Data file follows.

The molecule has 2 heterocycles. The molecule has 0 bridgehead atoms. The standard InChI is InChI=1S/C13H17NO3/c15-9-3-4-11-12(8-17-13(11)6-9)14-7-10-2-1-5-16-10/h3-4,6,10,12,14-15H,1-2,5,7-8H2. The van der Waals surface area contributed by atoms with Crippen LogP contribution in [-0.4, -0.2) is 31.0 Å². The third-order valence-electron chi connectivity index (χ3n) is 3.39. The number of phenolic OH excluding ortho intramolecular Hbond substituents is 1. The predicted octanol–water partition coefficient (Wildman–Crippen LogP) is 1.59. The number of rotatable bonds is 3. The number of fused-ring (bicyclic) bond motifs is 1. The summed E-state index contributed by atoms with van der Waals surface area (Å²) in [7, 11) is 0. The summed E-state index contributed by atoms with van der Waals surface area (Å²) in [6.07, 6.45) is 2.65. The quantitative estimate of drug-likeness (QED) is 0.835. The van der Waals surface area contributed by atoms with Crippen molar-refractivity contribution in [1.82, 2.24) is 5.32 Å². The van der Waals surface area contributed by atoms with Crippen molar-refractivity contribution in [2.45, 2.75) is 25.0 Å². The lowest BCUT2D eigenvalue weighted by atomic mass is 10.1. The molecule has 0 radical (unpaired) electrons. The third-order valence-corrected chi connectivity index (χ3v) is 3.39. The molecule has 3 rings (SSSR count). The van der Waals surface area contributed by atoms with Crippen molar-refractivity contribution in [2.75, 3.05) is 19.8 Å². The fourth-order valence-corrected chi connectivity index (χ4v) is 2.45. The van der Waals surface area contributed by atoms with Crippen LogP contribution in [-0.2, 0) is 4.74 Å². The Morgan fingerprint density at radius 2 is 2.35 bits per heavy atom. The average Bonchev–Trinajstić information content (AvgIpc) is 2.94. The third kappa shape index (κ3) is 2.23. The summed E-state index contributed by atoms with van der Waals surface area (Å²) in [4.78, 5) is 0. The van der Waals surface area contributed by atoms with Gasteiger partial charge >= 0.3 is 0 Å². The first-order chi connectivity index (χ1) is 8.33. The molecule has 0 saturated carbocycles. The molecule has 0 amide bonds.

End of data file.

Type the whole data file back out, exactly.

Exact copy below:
The molecule has 2 heterocycles. The molecule has 0 bridgehead atoms. The standard InChI is InChI=1S/C13H17NO3/c15-9-3-4-11-12(8-17-13(11)6-9)14-7-10-2-1-5-16-10/h3-4,6,10,12,14-15H,1-2,5,7-8H2. The van der Waals surface area contributed by atoms with Crippen LogP contribution in [-0.4, -0.2) is 31.0 Å². The third-order valence-electron chi connectivity index (χ3n) is 3.39. The number of phenolic OH excluding ortho intramolecular Hbond substituents is 1. The predicted octanol–water partition coefficient (Wildman–Crippen LogP) is 1.59. The number of rotatable bonds is 3. The number of fused-ring (bicyclic) bond motifs is 1. The summed E-state index contributed by atoms with van der Waals surface area (Å²) in [7, 11) is 0. The summed E-state index contributed by atoms with van der Waals surface area (Å²) in [6.07, 6.45) is 2.65. The quantitative estimate of drug-likeness (QED) is 0.835. The van der Waals surface area contributed by atoms with Crippen molar-refractivity contribution in [1.82, 2.24) is 5.32 Å². The van der Waals surface area contributed by atoms with Crippen molar-refractivity contribution in [2.45, 2.75) is 25.0 Å². The lowest BCUT2D eigenvalue weighted by atomic mass is 10.1. The molecule has 0 radical (unpaired) electrons. The third-order valence-corrected chi connectivity index (χ3v) is 3.39. The molecule has 3 rings (SSSR count). The van der Waals surface area contributed by atoms with Crippen molar-refractivity contribution in [2.75, 3.05) is 19.8 Å². The fourth-order valence-corrected chi connectivity index (χ4v) is 2.45. The van der Waals surface area contributed by atoms with Crippen LogP contribution in [-0.2, 0) is 4.74 Å². The Morgan fingerprint density at radius 2 is 2.35 bits per heavy atom. The average Bonchev–Trinajstić information content (AvgIpc) is 2.94. The third kappa shape index (κ3) is 2.23. The summed E-state index contributed by atoms with van der Waals surface area (Å²) in [4.78, 5) is 0. The van der Waals surface area contributed by atoms with Gasteiger partial charge >= 0.3 is 0 Å². The first-order chi connectivity index (χ1) is 8.33. The molecule has 0 saturated carbocycles. The molecule has 0 amide bonds.